By Michael Stocker, Founding Director of Ocean Conservation Research, a project of The Ocean Foundation
When folks in the conservation community think of marine mammals whales typically top the list. But there are quite a few more marine mammals to celebrate this month. The Pinnipeds, or “fin footed” seals and sea lions; the marine Mustelids – otters, the wettest of their kin; the Sirenians which include the dugongs and manatees; and the polar bear, considered a marine mammal because they spend most of their life in or above water.
Perhaps why the cetaceans stimulate our collective imaginations more than the other marine mammals is because human fates and mythologies have been inextricably woven into the fates of these animals for thousands of years. Jonah’s misadventure with the whale is one early encounter worth bringing up (in which Jonah was not eventually consumed by the whale). But as a musician I also like to share the tale of Arion – another musician around 700 years BCE saved by dolphins because he was recognized as a fellow musician.
The Cliff Note version of Arion’s tale was that he was returning from a tour with a chest full of the treasures he received in payment for his ‘gigs’ when in mid-transit the sailors on his boat decided that they wanted the chest and were going to toss Arion into the sea. Realizing that negotiating the appropriations matter with his shipmates was not in the cards, Arion asked if he could sing one last song before the ruffians disposed of him. Hearing the deep message in Arion’s song the dolphins arrived to gather him from the sea and deliver him to land.
Of course our other fateful engagement with the whales involves the 300 year whaling industry that lit and lubricated the major cities in the Western and European continents – until the whales were almost all gone (millions of majestic animals were extirpated, particularly in the last 75 years of the industry).
The whales came up again on the public sonar after the 1970 Songs of the Humpback Whale album reminded a larger public that whales were not just bags of meat and oil to be turned into money; rather they were sentient beasts living in complex cultures and singing evocative songs. It took over 14 years to finally place a global moratorium on whaling, so with the exception of the three rogue nations of Japan, Norway, and Iceland, all commercial whaling has ceased by 1984.
While mariners throughout history have known that the sea is full of mermaids, naiads, selkies, and sirens all singing their doleful, evocative, and enchanting songs, it was the relatively recent focus on whale songs that brought scientific inquiry to bear on the sounds that marine animals make. Over the past twenty years it has been found that most animals in the sea – from corals, to fish, to dolphins – all have some bioacoustic relationship with their habitat.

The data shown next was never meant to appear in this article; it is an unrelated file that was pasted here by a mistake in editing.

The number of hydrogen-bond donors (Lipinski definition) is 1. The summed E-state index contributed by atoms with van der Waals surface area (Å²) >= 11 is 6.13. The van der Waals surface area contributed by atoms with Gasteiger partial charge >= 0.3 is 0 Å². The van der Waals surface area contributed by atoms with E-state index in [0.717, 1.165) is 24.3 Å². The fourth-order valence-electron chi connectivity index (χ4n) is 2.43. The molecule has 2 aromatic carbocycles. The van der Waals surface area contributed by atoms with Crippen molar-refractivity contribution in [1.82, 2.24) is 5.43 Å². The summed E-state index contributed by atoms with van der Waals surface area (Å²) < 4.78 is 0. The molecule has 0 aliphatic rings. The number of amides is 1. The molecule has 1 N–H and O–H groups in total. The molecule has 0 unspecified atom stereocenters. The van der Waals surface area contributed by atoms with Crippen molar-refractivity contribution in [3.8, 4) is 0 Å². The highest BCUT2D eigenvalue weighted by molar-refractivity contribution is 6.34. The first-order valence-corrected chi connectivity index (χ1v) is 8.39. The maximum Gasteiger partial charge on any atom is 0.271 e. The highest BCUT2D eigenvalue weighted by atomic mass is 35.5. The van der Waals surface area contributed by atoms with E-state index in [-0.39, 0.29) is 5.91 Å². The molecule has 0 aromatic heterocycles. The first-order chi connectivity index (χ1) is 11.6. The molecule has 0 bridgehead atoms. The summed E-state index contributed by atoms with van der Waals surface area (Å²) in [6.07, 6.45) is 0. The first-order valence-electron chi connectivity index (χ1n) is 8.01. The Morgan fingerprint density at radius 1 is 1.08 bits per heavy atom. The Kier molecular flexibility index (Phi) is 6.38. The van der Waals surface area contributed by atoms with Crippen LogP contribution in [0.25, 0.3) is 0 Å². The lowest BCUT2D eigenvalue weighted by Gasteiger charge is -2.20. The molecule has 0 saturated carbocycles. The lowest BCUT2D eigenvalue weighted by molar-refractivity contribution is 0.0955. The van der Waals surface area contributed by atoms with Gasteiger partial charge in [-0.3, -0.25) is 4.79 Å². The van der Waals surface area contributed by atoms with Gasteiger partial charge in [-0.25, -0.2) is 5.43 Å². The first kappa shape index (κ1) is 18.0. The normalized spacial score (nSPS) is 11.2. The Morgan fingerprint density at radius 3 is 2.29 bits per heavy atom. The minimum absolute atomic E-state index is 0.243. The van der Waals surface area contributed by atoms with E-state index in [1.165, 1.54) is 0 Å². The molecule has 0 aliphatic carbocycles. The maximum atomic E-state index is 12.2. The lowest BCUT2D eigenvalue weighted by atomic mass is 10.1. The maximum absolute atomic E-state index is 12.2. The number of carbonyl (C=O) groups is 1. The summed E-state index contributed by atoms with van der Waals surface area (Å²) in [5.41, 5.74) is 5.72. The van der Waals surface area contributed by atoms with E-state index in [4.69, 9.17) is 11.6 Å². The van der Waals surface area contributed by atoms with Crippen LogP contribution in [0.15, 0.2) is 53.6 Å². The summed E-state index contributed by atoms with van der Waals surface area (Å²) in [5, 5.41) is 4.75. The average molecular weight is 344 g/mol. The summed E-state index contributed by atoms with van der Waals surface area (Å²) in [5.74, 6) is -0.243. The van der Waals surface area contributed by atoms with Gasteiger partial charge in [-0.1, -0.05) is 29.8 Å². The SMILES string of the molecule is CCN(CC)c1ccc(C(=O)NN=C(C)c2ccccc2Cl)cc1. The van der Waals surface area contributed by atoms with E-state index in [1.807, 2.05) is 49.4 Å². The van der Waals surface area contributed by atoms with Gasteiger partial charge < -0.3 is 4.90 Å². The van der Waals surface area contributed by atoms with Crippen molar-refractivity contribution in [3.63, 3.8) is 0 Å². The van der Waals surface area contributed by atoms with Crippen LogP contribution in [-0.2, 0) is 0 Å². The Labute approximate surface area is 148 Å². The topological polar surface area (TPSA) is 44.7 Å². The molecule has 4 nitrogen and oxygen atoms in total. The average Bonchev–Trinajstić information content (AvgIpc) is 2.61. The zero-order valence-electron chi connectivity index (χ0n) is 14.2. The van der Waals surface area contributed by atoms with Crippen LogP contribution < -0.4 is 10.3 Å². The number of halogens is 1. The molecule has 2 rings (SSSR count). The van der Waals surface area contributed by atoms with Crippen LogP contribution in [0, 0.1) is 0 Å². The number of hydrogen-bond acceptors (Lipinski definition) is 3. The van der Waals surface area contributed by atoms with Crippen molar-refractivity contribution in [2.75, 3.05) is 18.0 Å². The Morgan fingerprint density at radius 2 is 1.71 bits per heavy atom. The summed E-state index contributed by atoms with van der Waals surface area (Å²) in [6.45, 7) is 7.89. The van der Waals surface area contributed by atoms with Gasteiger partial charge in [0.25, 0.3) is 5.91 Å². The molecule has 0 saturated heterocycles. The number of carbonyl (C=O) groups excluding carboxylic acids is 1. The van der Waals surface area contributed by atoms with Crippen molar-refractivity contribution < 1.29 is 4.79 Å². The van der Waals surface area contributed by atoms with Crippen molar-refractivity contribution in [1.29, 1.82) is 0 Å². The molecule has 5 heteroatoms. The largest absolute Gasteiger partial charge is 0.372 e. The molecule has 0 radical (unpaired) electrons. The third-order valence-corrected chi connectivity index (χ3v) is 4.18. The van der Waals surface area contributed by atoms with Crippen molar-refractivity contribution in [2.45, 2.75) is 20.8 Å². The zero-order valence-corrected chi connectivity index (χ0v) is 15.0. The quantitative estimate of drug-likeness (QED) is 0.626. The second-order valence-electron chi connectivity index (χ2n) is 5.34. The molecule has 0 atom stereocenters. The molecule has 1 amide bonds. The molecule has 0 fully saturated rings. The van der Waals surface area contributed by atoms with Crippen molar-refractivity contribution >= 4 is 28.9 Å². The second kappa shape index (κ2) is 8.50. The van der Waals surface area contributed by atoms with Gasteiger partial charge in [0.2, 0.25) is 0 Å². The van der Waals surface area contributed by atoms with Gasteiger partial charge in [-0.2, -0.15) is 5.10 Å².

Some of the sounds – particularly those from the fish are not considered too interesting to humans. On the other hand (or the other fin) the songs of many marine mammals can be truly complex and beautiful. While the frequencies of the bio-sonar of dolphins and porpoises are much too high for us to hear, their social sounds can be in the range of human sound perception and really thrilling. Conversely many of the sounds of the large baleen whales are too low for us to hear, so we have to “speed them up” to make any sense of them. But when they are put in the range of human hearing they can also sound quite evocative, the chorusing of minke whales can sound like crickets, and the navigation songs of blue whales defy description.
But these are just the cetaceans; many seals – particularly those who dwell in the polar regions where darkness prevails during certain seasons have a vocal repertoire that is other-worldly. If you were sailing in the Weddell Sea and heard the Weddell’s seal, or in the Beaufort sea and heard the bearded seal through your hull you might wonder if you had found yourself on another planet.
We have only a few clues as to how these mysterious sounds fit into marine mammal behavior; what they hear, and what they do with it, but as many of the marine mammals have been adapting to their marine habitat for 20-30 million years it is possible that the answers to these questions are outside of our perceptual grasp.
All the more reason to celebrate our marine mammal kin.
© 2014 Michael Stocker
Michael is the founding director of Ocean Conservation Research, an Ocean Foundation program that seeks to understand the impacts of human generated noise on marine habitat. His recent book Hear Where We Are: Sound, Ecology, and Sense of Place explores how humans and other animals use sound to establish their relationship with their surroundings.